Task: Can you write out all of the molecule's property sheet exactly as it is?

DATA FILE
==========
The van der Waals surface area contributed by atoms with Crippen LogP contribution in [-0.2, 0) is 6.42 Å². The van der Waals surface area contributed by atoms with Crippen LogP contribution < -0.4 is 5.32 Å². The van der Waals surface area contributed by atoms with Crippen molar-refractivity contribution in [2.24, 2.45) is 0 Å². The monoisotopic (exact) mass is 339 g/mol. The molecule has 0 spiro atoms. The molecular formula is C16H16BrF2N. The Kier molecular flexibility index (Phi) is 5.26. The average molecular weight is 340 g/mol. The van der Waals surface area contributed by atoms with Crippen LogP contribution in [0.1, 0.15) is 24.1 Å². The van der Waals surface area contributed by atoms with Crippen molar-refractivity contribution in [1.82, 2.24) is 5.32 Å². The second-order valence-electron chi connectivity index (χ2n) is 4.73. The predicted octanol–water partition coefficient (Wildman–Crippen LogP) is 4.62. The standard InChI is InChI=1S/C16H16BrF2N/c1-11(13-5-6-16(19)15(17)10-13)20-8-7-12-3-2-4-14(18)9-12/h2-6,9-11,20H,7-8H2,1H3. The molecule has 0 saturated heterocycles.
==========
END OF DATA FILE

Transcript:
The van der Waals surface area contributed by atoms with Crippen LogP contribution in [-0.2, 0) is 6.42 Å². The van der Waals surface area contributed by atoms with Crippen LogP contribution < -0.4 is 5.32 Å². The van der Waals surface area contributed by atoms with Crippen molar-refractivity contribution in [2.24, 2.45) is 0 Å². The monoisotopic (exact) mass is 339 g/mol. The molecule has 0 spiro atoms. The molecular formula is C16H16BrF2N. The Kier molecular flexibility index (Phi) is 5.26. The average molecular weight is 340 g/mol. The van der Waals surface area contributed by atoms with Crippen LogP contribution in [0.1, 0.15) is 24.1 Å². The van der Waals surface area contributed by atoms with Crippen molar-refractivity contribution in [1.82, 2.24) is 5.32 Å². The second-order valence-electron chi connectivity index (χ2n) is 4.73. The predicted octanol–water partition coefficient (Wildman–Crippen LogP) is 4.62. The standard InChI is InChI=1S/C16H16BrF2N/c1-11(13-5-6-16(19)15(17)10-13)20-8-7-12-3-2-4-14(18)9-12/h2-6,9-11,20H,7-8H2,1H3. The molecule has 0 saturated heterocycles.